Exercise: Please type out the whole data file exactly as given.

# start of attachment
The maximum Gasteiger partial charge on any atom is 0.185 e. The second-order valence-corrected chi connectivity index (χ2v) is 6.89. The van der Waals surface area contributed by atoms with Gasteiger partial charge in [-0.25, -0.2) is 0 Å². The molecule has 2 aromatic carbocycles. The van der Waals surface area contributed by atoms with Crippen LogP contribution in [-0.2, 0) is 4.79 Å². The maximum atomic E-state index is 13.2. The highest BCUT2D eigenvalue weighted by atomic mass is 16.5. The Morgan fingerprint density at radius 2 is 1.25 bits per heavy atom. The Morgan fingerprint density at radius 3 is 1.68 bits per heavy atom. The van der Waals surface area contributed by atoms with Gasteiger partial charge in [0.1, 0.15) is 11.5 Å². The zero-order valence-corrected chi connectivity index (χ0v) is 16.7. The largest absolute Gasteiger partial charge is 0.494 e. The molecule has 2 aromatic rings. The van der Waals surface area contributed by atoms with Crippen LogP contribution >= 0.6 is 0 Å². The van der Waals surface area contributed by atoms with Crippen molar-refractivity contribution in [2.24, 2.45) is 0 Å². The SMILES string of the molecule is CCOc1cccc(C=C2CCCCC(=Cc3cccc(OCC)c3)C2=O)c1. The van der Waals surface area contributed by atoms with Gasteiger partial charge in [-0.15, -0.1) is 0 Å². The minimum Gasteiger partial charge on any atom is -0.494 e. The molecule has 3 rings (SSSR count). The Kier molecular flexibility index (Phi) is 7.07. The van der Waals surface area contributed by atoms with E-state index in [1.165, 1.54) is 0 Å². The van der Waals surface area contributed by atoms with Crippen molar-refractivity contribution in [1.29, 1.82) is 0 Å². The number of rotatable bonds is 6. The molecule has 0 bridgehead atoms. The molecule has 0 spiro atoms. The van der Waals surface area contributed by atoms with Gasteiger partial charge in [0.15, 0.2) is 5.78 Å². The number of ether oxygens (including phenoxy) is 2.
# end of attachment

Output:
The maximum Gasteiger partial charge on any atom is 0.185 e. The second-order valence-corrected chi connectivity index (χ2v) is 6.89. The van der Waals surface area contributed by atoms with Gasteiger partial charge in [-0.25, -0.2) is 0 Å². The molecule has 2 aromatic carbocycles. The van der Waals surface area contributed by atoms with Crippen LogP contribution in [-0.2, 0) is 4.79 Å². The maximum atomic E-state index is 13.2. The highest BCUT2D eigenvalue weighted by atomic mass is 16.5. The Morgan fingerprint density at radius 2 is 1.25 bits per heavy atom. The Morgan fingerprint density at radius 3 is 1.68 bits per heavy atom. The van der Waals surface area contributed by atoms with Gasteiger partial charge in [0.1, 0.15) is 11.5 Å². The zero-order valence-corrected chi connectivity index (χ0v) is 16.7. The largest absolute Gasteiger partial charge is 0.494 e. The molecule has 2 aromatic rings. The van der Waals surface area contributed by atoms with Crippen LogP contribution >= 0.6 is 0 Å². The van der Waals surface area contributed by atoms with Crippen molar-refractivity contribution in [2.24, 2.45) is 0 Å². The SMILES string of the molecule is CCOc1cccc(C=C2CCCCC(=Cc3cccc(OCC)c3)C2=O)c1. The van der Waals surface area contributed by atoms with Gasteiger partial charge in [-0.15, -0.1) is 0 Å². The minimum Gasteiger partial charge on any atom is -0.494 e. The molecule has 3 rings (SSSR count). The Kier molecular flexibility index (Phi) is 7.07. The van der Waals surface area contributed by atoms with E-state index in [1.165, 1.54) is 0 Å². The van der Waals surface area contributed by atoms with Crippen molar-refractivity contribution in [1.29, 1.82) is 0 Å². The number of rotatable bonds is 6. The molecule has 0 bridgehead atoms. The molecule has 0 spiro atoms. The van der Waals surface area contributed by atoms with Gasteiger partial charge in [0.15, 0.2) is 5.78 Å². The number of ether oxygens (including phenoxy) is 2.